Until recently, weight-loss patients have had to meet specific criteria to be eligible for bariatric surgery,
including falling into a certain body mass index (BMI) range and being over the age of 18. But now, studies are showing that even teenagers can benefit from bariatric surgery without suffering from any adverse side effects, and should strongly consider the procedure if they are obese and at risk for serious health complications.
Previously, teenagers were warned against undergoing weight-loss surgery because it put them at higher risk for possible vitamin deficiency, pneumonia, infections, and other major health complications. The newest study published in JAMA Pediatrics and conducted by researchers at Cincinnati Children’s Hospital Medical Center found that teens who undergo weight-loss surgery can improve all comorbidities associated with obesity — including high blood pressure, high cholesterol, joint pain, and liver disease.
Throughout the course of the study, 242 teens were assigned to undergo either Roux-en-Y gastric bypass surgery, sleeve gastrectomy, or gastric banding. All teens had an average age of 17 and an average BMI of 51. Additionally, over half of all the teens involved in the study suffered from life-threatening comorbidities.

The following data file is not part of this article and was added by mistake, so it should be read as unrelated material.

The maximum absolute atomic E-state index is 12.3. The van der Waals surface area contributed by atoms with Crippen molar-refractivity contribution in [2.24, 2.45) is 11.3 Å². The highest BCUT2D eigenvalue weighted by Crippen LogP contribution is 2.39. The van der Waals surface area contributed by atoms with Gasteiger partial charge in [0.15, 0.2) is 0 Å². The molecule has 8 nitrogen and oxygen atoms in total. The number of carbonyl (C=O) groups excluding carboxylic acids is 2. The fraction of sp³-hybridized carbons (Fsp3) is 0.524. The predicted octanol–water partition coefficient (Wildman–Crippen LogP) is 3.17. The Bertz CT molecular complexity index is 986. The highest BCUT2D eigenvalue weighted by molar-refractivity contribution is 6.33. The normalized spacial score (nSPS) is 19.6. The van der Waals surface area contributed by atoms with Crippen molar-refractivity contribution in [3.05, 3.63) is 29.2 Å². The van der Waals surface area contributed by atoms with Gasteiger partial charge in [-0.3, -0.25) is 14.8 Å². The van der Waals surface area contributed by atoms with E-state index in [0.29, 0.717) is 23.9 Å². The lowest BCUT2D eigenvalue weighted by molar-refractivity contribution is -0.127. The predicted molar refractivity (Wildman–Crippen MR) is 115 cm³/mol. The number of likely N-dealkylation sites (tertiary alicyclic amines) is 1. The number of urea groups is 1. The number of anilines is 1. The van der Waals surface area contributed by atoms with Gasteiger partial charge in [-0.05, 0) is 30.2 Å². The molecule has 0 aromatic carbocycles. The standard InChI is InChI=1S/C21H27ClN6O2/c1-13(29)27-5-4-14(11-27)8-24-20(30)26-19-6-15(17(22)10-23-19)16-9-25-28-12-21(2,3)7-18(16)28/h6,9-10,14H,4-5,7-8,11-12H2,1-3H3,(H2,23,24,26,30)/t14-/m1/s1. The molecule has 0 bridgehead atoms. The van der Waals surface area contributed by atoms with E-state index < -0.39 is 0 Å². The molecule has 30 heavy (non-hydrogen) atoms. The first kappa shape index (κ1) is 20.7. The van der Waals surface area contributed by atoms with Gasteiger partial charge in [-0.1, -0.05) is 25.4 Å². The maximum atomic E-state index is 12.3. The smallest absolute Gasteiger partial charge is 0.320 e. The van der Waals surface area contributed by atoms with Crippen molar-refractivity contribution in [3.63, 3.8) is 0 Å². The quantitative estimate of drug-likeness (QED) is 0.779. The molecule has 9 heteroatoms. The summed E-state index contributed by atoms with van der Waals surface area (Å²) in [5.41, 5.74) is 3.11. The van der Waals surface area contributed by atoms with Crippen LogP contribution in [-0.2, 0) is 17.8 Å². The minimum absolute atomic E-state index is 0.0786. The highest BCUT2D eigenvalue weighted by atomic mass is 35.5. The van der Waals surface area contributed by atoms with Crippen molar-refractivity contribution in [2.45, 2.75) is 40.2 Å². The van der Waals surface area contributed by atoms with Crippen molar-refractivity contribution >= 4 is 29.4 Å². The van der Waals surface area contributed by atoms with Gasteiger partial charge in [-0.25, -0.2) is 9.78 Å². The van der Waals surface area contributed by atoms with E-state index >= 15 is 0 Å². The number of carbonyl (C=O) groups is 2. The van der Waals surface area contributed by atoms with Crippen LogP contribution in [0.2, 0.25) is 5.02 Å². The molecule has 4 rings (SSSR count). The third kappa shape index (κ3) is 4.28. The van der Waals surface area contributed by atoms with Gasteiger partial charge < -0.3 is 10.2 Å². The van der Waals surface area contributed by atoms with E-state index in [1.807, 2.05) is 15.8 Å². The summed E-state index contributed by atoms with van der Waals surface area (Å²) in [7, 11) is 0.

In the weeks and months that followed surgery, none of the teens experienced mortality or complications as a result of having bariatric surgery. Since the late 1990s, weight-loss surgery rates among teens has more than tripled, and is continuing to show more promising for teens thanks to advancements in technology. Although bariatric surgery is considered safe for teens, the study authors still urge parents and teens to work closely with their physicians before resorting to weight-loss surgery to address obesity and issues related to comorbidities.
If you are interested in weight loss surgery, check out MBL’s Ultimate Guide To Weight Loss surgery.